I'm watching them play what lo...,
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new boss worse than the old boss:
just in case it weren't obvious, as I'm sure it isn't to many people who reject all but the most specious of anectodatal 'evidence' - such that they believe the economy is getting stronger and stronger and things are going much better in Iraq (in fact, "mastefully planned and executed") than the press is telling us:
The study, which was carried out in 33 randomly-chosen neighbourhoods of Iraq representative of the entire population, shows that violence is now the leading cause of death in Iraq. Before the invasion, most people died of heart attacks, stroke and chronic illness. The risk of a violent death is now 58 times higher than it was before the invasion.
Like usual the range of the estimate is gigantic or more specifically "if we assume a symmetric distribution, which is plausible, there is a 50% chance that the total number of deaths exceeded 98,000, and a 2.5% chance that it was less than 8,000". We'll get to the statement "a war fought mainly by precision bombs dropped from the air...damage...very heavily concentrated in a few areas", but questioning the validity of a survey like this on the basis that inaccessible areas due to violence destroyed the random sample seems absurd: wouldn't surveying an area inaccessible due to violence increase the amount of violence found in the survey?
Anyway, for comparisons sake we'll point out that we don't know within the millions how many vietnamese were killed in that war, and for many others the ranges are orders of magnitude, and since none of the people supporting this war of liberation actually care about the damage it inflicts (we don't do bodycounts) we'll continue never having perfect figures on what kind of damage it inflicted.
What we do seem to have a reasonable guess at regardless of the specific number from this study is that it is higher under the Benevolent Hand of the Coallition of Liberation than it was under the All Powerful Evil of Saddam Hussein. The numbers reported by at least two seperate accounts in the Western Press add up to a very conservative 14,000 civillians killed violently due to the invasion, figuring that's a conservative figure and figuring the range of military deaths, add on additional detioration in healthcare and essential infrastructure due to the lack of reconstruction, unleashing the forces of violent ideologues, putting other violent ideologues into power to replace the previous violent ideologues, worsening economic conditions due the lack of investment and discombobulation of the state economy, etc. etc., and the study's allegedly flimsy estimates don't seem out of hand, and it should be apparent that the situation is much worse than it was. And it is getting worse. Positive benefits from lifting the sanctions haven't appeared, but maybe direct humanitarian aid had positive effects in regions in the south early on: bottled water, is, at least, much better than drinking out of the sewers.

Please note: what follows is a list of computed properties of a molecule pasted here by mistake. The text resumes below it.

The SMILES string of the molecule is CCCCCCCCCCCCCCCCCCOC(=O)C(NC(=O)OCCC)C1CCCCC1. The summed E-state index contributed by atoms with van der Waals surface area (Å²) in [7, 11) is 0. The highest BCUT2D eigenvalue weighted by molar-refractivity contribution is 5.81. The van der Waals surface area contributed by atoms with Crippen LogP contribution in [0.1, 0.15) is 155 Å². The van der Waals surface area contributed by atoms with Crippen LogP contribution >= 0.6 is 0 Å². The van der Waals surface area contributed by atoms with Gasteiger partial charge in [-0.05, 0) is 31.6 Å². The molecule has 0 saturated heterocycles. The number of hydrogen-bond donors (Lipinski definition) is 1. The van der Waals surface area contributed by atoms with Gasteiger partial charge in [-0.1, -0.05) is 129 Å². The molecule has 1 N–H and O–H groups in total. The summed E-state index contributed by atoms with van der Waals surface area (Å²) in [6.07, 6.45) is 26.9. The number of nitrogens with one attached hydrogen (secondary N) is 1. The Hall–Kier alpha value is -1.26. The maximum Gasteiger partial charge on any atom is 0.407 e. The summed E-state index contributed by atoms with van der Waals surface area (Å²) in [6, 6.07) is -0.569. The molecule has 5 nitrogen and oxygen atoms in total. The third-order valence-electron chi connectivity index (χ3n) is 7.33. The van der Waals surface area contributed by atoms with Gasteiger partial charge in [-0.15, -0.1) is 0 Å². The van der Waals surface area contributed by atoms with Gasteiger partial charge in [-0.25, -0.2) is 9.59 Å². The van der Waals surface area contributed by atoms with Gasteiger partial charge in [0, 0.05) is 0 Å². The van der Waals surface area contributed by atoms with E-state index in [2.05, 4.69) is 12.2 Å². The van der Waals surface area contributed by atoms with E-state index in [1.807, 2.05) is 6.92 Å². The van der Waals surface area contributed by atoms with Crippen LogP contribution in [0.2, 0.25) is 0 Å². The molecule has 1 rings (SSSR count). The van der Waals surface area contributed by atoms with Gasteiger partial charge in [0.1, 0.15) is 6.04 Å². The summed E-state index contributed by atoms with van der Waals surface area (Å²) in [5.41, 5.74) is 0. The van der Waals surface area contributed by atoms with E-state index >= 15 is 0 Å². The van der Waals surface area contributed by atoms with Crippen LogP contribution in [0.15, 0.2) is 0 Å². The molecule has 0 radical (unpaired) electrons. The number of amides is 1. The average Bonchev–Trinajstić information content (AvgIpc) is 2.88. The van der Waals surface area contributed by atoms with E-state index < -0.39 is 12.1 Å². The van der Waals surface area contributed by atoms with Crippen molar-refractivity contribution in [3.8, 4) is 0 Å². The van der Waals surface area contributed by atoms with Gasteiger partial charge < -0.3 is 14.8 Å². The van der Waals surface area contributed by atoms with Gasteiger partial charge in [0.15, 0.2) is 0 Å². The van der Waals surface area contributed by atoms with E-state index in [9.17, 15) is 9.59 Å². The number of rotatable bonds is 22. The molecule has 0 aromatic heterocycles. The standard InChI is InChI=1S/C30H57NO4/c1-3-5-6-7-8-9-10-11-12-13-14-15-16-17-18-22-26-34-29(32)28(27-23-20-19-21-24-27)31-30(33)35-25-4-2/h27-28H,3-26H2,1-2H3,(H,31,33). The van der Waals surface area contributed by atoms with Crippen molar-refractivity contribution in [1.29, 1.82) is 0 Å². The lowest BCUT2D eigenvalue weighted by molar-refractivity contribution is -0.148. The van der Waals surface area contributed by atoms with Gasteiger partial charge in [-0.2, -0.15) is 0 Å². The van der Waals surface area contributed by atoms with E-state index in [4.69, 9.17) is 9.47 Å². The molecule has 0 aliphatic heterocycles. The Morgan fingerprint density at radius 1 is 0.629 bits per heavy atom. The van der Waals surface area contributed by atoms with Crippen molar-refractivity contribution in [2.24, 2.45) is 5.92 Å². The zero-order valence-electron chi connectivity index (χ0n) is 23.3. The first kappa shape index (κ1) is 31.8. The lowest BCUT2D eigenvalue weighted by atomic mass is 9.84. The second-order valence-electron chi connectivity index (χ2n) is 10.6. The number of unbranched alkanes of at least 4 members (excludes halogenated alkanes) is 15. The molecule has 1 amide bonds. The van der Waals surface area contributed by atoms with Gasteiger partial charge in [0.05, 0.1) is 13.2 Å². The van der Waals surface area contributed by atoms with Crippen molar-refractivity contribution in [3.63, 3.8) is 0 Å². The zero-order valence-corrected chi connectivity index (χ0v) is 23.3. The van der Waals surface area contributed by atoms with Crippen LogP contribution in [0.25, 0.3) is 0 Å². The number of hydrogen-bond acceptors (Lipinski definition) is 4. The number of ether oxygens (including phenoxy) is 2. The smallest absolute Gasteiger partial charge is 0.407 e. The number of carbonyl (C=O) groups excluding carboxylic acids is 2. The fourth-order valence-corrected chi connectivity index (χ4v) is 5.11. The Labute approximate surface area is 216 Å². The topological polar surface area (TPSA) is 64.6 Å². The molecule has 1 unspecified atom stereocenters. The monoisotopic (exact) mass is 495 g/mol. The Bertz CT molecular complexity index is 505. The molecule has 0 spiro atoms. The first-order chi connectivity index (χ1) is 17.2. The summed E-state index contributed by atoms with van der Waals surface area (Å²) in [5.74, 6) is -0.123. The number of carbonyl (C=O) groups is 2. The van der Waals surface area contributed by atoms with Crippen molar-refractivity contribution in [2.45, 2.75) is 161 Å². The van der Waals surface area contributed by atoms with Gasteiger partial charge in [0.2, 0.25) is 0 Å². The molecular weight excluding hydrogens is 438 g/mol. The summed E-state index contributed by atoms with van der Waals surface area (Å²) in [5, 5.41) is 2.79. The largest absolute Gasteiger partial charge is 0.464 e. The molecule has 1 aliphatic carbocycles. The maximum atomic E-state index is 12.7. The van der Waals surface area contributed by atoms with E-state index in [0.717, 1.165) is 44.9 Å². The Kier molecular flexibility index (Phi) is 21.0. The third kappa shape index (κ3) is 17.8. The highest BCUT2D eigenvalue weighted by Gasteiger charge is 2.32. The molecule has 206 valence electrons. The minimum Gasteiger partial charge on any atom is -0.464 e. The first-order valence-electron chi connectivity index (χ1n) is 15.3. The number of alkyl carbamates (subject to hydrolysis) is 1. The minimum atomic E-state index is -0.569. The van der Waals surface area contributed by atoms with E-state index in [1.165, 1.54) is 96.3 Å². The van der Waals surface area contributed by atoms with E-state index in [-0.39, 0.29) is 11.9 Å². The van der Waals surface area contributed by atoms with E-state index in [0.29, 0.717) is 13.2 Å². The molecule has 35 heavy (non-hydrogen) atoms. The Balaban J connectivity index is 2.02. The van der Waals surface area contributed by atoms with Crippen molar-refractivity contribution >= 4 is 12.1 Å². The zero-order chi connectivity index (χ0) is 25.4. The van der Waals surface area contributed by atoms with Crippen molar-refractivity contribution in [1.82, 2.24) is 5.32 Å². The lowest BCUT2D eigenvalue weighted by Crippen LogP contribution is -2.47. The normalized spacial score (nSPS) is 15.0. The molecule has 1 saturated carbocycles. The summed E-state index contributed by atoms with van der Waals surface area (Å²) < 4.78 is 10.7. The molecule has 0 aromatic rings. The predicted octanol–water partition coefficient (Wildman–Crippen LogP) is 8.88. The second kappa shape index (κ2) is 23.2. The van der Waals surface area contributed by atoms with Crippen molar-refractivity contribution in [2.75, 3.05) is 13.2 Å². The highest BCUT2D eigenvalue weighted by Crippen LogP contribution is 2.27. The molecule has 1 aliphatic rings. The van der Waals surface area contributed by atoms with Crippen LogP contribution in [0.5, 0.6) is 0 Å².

Getting back to the precision bombing, Juan Cole points out that the increase in violent death is largely attributed to ariel bombing, among other salient points, which reminds me of Rahul Mahajan's comment a few weeks ago:
We gain more insight into the strategy behind this from an article in today's Times, 'Terror Command in Falluja is Half Destroyed, U.S. Says'. Talking about the ongoing bombing campaign against Falluja and lauding the shift from 1000- and 2000-pound bombs to kinder, gentler 500-pound bombs (with a blast radius of 400 meters, a quarter of a mile)
The nation's editorial boards remain complicit by their endorsement of the humane slaughter of innocents in acts of enlightened vengence, in other words.
The evidence that the majority of victims of the increase in violence have been women and children should not be particularly surprising - if the violence were merely random that would be the expected result. Only if you believe we're targetting militants with gentler 500-pound bombs would you be surprised, but we know from military spokespersons and Pentagon officials that our policy has a clear target: it is the calculated use of force against civillians in order to attain specific goals.
Our policy meets the very definition of terror, and so we have visited multiples of 9/11s upon Iraqis for no clear purpose and with no clear benefit to weigh against the terrible, astronomical costs.
This policy and its results - targetting the civillian population rather than combatants - is described in all its bizarre, conflicting nature by "a senior Iraqi official in interim Prime Minister Ayad Allawi's government": "The initiative is in [the insurgents'] hands right now. This approach of being lenient and accommodating has really backfired. They see this as weakness." That takes us back to William Odom's guesstimation as to what not being so "lenient" entails: "[Iraq] has become an "internal war". One the United States cannot win without destroying something like 20 percent of the population and imposing a ruthless U.S.-run regime in Baghdad."